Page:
The challenges and opportunities of biometrics in payments, which is undergoing rapid growth, was the subject of a panel discussion with four leading industry players at Trustech, the large trade show for smart cards, payments and security in Cannes.
Contactless payments with biometric smart cards came up as one of the hot topics during the panel discussion, as an opportunity to increase convenience and security for consumers. Precise Biometrics’ Chief Operating Officer, Patrik Lindeberg, addressed how contactless fingerprint payment cards open up the opportunity to replace traditional payment cards and the use of PIN codes.
“Fingerprints has a great opportunity to replace PIN’s in payment cards. I believe the tipping point will be when fingerprint smart cards support contactless interaction with point of sales terminals. This will allow card users to easily verify transactions by simply holding the finger on the sensor while tapping the card to the payment terminal,” said Patrik Lindeberg.
This year, several pilot projects of biometric payment cards have been announced, such as the world´s first successful use of a contactless payment card using fingerprint technology. Next year, the first commercial biometric payment cards are expected on the market.
“For the first time customers are driving demand for a new feature in payment cards,” said Jonas Andersson, Director of Business Development at Fingerprint Cards, who participated along with senior representatives from Zwipe and Sthaler.
Enrollment of biometric information was also mentioned as a challenge for the use of biometric payment cards. It must become convenient for the end user to enroll biometrics while meeting the card issuers security requierments.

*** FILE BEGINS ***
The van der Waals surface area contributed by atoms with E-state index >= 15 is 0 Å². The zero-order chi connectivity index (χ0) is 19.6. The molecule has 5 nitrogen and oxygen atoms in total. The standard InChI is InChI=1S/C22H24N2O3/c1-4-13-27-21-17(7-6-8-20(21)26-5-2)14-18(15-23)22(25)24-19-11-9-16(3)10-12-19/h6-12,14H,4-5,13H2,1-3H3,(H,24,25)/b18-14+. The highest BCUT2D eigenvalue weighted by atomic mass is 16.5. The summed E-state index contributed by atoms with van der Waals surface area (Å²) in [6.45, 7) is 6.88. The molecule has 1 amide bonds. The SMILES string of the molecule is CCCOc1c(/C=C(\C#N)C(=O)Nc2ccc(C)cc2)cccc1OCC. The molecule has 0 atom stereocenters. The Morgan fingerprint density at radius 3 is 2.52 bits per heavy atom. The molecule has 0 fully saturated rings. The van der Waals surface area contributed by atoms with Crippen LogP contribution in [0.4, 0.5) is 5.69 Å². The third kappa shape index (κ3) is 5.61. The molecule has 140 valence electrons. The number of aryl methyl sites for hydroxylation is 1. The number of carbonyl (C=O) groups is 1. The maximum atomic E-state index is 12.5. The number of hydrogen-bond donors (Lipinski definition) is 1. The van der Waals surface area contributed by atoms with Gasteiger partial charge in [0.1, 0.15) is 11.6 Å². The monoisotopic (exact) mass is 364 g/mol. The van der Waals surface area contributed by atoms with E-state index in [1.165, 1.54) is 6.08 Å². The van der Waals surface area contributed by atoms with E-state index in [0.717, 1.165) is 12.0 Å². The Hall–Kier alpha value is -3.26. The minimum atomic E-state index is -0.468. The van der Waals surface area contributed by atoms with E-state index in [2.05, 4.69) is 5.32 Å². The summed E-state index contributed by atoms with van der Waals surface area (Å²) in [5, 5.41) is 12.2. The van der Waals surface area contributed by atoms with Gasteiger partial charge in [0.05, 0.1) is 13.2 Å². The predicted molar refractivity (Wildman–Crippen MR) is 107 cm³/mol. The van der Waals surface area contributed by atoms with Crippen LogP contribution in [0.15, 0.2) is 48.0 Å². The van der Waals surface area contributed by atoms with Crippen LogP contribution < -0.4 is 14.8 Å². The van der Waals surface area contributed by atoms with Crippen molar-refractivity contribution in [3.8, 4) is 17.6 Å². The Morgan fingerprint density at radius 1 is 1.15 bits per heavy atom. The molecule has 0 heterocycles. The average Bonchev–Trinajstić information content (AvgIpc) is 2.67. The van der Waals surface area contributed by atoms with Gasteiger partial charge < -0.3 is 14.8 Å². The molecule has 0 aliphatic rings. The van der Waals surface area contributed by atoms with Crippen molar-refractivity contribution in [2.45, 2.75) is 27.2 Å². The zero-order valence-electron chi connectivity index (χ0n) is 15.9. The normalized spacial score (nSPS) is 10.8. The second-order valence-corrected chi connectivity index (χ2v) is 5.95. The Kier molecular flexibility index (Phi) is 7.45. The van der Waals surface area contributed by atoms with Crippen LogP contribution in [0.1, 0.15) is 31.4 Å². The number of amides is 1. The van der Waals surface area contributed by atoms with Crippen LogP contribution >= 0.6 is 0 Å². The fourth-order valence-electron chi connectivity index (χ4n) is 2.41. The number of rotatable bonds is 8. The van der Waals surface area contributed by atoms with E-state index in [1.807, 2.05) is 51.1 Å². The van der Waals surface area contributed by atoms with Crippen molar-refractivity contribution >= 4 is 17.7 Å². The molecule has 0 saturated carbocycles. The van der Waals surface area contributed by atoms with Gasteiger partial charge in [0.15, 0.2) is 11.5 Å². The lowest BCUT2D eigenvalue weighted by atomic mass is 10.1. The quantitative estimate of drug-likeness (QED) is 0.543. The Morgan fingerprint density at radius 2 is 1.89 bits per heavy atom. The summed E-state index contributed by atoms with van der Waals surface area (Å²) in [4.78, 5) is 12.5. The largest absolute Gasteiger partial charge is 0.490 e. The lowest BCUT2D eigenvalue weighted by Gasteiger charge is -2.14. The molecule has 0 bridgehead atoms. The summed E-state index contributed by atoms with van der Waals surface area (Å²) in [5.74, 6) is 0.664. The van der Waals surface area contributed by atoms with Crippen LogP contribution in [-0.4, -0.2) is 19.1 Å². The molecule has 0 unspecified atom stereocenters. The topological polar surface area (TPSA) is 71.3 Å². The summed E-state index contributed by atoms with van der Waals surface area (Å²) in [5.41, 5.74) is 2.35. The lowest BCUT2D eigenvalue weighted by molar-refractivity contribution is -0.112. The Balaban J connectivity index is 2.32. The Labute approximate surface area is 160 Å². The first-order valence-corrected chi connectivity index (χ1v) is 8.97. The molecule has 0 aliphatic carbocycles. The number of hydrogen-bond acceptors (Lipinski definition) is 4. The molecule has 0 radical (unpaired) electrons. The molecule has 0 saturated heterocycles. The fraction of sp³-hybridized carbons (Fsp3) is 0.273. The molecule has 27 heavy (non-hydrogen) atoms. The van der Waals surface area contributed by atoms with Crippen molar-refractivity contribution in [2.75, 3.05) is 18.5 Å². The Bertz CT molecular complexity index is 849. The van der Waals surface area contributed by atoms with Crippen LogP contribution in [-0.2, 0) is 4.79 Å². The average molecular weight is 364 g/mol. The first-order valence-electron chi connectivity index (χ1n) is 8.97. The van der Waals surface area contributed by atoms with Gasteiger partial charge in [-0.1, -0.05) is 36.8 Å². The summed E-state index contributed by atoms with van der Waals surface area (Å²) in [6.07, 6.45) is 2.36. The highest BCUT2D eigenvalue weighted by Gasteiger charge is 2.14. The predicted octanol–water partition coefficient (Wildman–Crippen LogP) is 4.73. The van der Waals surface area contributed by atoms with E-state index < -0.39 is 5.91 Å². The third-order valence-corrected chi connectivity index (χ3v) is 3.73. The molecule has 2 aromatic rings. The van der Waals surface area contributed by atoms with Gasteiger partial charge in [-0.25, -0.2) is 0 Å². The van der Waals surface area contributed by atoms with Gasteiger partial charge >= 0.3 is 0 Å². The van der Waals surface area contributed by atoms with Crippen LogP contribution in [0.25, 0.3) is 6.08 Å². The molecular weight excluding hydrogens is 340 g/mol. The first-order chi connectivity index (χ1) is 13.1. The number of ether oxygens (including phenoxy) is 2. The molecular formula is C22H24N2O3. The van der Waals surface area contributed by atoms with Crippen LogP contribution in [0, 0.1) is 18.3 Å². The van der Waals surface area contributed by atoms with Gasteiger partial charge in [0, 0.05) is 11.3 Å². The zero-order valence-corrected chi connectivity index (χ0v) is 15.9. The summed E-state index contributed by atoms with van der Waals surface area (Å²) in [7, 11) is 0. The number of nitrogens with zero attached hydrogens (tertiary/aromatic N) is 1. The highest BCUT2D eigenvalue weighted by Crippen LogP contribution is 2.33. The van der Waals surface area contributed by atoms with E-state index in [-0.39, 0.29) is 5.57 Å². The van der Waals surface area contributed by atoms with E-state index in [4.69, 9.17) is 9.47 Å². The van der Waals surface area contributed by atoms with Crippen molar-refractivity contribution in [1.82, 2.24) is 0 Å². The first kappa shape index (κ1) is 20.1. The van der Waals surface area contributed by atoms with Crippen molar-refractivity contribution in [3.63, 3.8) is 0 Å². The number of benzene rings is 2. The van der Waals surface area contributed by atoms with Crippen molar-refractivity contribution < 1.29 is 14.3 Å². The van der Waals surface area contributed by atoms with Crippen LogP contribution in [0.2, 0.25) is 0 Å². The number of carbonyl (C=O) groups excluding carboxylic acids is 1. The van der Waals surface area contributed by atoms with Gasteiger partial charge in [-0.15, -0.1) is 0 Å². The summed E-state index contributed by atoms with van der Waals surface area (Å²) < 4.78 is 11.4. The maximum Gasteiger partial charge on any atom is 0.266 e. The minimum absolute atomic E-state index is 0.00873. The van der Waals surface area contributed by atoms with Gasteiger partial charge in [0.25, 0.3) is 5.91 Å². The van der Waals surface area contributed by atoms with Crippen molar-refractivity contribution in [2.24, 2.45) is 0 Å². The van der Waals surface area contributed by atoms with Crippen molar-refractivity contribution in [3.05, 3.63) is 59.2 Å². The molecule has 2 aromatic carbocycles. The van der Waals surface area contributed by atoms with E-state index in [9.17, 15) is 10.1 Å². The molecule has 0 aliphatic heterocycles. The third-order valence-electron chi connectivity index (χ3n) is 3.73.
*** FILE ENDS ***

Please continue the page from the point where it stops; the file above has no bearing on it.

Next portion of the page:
“There are always challenges with new technologies, but the main challenge for biometrics when it comes to credit card payments is to replace the well-established concept of PIN’s, including the payment infrastructure, card issuance and current ways of working, said Patrik Lindeberg.”
Patrik Lindeberg also addressed that the growth of mobile payments increases the risks for fraud and identity theft via fake fingers.
“Biometric authentication will have to be protected by anti-spoofing and liveness solutions,” said Patrik Lindeberg, stressing that liveness detection capabilities will become a fundamental requirement for biometric authentication.
The panel did not see a need for common fingerprint template standards for payments, since each smart mobile device and smart card is a closed biometric system for authentication. The biometric template is enrolled on the card or in the mobile unit, and the storage of biometric data as well as the matching process never take place outside the closed environment. The panel did agree, though, that the biometrics industry needs to cooperate more to drive the adaptation of biometrics for consumers.